Independent Electoral CommissionThe Independent Electoral Commission (IEC) is a permanent body established in terms of the Electoral Commission Act of 1996 to promote and safeguard democracy in South Africa. It is a publicly funded body and is accountable to Parliament, but is independent of government. The IEC has five full-time commissioners, appointed by the President, whose brief is to deliver regular, free and fair elections at all levels of government Ė national, provincial and local. This it achieves by:
- Dividing the country into voting districts;
- Making logistical arrangements for elections;
- Registering eligible voters;
- Ensuring the smooth running of voting; and
- Counting, verifying and announcing the results of elections.
What has the IEC achieved so far?The IEC has successfully conducted two general elections: the country's first democratic elections in 1994, and the 1999 elections. It also managed the 1995 and 2000 local government elections, as well as a number of local by-elections. Prior to the 1994 elections, the IEC embarked on an untested voter registration exercise. Despite the fact that the majority of South Africans had never voted before, their enthusiasm, and the IEC's efficiency, saw 18.4 million South Africans registering as voters in nine days - more than 80% of all eligible voters in 14 650 voting districts. In the run-up to the 1999 elections, the IEC developed a satellite-based Wide Area Network to 526 locations around the country, opening direct communication channels to local authorities, including rural areas where telecommunications infrastructure was lacking.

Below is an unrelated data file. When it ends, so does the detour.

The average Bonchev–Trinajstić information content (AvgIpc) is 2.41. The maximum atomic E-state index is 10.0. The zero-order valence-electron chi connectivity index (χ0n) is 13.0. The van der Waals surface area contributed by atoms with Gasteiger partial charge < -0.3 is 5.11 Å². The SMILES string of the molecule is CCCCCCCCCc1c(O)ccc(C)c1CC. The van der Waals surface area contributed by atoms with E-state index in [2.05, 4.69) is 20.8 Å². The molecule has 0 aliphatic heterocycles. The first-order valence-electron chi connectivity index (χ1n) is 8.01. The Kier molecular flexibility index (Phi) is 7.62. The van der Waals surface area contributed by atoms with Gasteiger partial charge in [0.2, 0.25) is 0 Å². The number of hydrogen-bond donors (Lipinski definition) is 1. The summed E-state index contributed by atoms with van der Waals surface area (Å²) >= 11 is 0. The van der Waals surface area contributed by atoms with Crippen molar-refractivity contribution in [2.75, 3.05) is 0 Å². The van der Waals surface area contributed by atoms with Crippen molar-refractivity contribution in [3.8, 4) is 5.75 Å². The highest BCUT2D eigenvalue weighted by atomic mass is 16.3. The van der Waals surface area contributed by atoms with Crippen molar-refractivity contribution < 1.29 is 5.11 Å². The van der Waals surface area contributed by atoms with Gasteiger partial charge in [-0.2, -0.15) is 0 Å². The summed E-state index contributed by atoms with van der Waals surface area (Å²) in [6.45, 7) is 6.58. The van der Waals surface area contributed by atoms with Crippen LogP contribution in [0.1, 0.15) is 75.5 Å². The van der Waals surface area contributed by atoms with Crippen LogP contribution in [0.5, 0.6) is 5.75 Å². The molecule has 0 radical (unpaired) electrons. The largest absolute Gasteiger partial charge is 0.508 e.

How does our electoral system work?Parliamentary elections are held every five years. Anyone aged 18 and over and who has registered on the Votersí Roll is entitled to vote. South Africa uses a proportional representation voting system based on political party lists at the national and provincial levels. A registered political party receives a share of seats in Parliament in direct proportion to the number of votes cast for it in the election. Voters donít vote for individuals, but for a political party, which decides on members to fill the seats it has won. In the 1999 elections, voters cast two ballots: one for the election of the 400 members of the National Assembly, the other for the election of the 430 members of the nine provincial legislatures.
Am I registered to vote? (and if so, where?)If you're on the Voter's Roll, you're registered to vote. You should check the Roll to see if you're registered and to make sure your details have been correctly entered - in particular, that you're registered to vote in the area in which you live (your home area, the area to which you return after temporary periods of absence). To check the Voter's Roll online, follow this link. You can also inspect the Voter's Roll at the office of the municipal electoral officer in the voting district where you live - see the IEC contacts box on the right.
Where and how do I register to vote?You can apply to register only in the voting district in which you live or to which you regularly return after temporary periods of absence. You can register when you turn 16 years of age, although you can only vote when you are 18. You can register at the office of your nearest municipal electoral officer during office hours (see the IEC contacts box on the right). In order to register, you must:
- Apply for registration in person;
- Be a South African citizen; and
- Possess a valid bar-coded identity document or a valid temporary identity certificate.
Where do I vote?You can only vote in the district for which you registered - your name will only appear only on that part of the Votersí Roll devoted to this district.
How are voting districts determined?The IEC uses a wealth of information to work out voting districts, including information from the surveyor-general, the department of land affairs, and Statistics South Africa. Prior to each election, the IEC inspects maps of municipality voting districts in order to align voting districts with local geographic, demographic and political changes that may have occurred since the previous election. Together with political party representatives, the IEC then locates voting stations for each district. The geography of voting districts is also aligned to the country's new statutory boundaries, as determined by the Municipal Demarcation Board.